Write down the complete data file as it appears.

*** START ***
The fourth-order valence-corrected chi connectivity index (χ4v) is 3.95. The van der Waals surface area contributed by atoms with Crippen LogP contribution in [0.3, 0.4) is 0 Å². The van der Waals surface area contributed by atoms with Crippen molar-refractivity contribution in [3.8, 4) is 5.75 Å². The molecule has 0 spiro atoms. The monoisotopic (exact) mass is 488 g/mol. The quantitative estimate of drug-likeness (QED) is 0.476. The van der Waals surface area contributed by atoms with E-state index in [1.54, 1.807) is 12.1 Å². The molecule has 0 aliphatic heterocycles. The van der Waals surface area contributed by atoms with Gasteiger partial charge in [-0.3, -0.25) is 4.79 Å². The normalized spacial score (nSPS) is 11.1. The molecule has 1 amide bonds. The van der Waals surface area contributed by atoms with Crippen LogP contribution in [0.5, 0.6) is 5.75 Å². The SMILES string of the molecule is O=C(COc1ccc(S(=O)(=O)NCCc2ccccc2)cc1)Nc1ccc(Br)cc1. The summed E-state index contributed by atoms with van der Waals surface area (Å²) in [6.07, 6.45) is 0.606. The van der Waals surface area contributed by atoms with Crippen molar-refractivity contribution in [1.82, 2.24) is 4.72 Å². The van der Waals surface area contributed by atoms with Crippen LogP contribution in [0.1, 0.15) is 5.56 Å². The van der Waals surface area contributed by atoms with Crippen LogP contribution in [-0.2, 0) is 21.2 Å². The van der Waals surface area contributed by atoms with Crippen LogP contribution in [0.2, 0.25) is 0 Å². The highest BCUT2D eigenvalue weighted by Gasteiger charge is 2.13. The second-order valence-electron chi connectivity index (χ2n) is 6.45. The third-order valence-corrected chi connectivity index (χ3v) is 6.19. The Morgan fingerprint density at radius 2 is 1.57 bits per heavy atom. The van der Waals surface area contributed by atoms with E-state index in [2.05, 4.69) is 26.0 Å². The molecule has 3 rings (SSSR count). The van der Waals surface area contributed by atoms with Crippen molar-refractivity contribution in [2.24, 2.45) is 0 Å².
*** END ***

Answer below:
The fourth-order valence-corrected chi connectivity index (χ4v) is 3.95. The van der Waals surface area contributed by atoms with Crippen LogP contribution in [0.3, 0.4) is 0 Å². The van der Waals surface area contributed by atoms with Crippen molar-refractivity contribution in [3.8, 4) is 5.75 Å². The molecule has 0 spiro atoms. The monoisotopic (exact) mass is 488 g/mol. The quantitative estimate of drug-likeness (QED) is 0.476. The van der Waals surface area contributed by atoms with E-state index in [1.54, 1.807) is 12.1 Å². The molecule has 0 aliphatic heterocycles. The van der Waals surface area contributed by atoms with Gasteiger partial charge in [-0.3, -0.25) is 4.79 Å². The normalized spacial score (nSPS) is 11.1. The molecule has 1 amide bonds. The van der Waals surface area contributed by atoms with Crippen LogP contribution in [0.5, 0.6) is 5.75 Å². The SMILES string of the molecule is O=C(COc1ccc(S(=O)(=O)NCCc2ccccc2)cc1)Nc1ccc(Br)cc1. The summed E-state index contributed by atoms with van der Waals surface area (Å²) in [6.07, 6.45) is 0.606. The van der Waals surface area contributed by atoms with Crippen molar-refractivity contribution in [1.82, 2.24) is 4.72 Å². The van der Waals surface area contributed by atoms with Crippen LogP contribution in [0.1, 0.15) is 5.56 Å². The van der Waals surface area contributed by atoms with Crippen LogP contribution in [-0.2, 0) is 21.2 Å². The van der Waals surface area contributed by atoms with Crippen LogP contribution in [0.2, 0.25) is 0 Å². The highest BCUT2D eigenvalue weighted by Gasteiger charge is 2.13. The second-order valence-electron chi connectivity index (χ2n) is 6.45. The third-order valence-corrected chi connectivity index (χ3v) is 6.19. The Morgan fingerprint density at radius 2 is 1.57 bits per heavy atom. The van der Waals surface area contributed by atoms with E-state index in [2.05, 4.69) is 26.0 Å². The molecule has 3 rings (SSSR count). The van der Waals surface area contributed by atoms with Crippen molar-refractivity contribution in [2.24, 2.45) is 0 Å².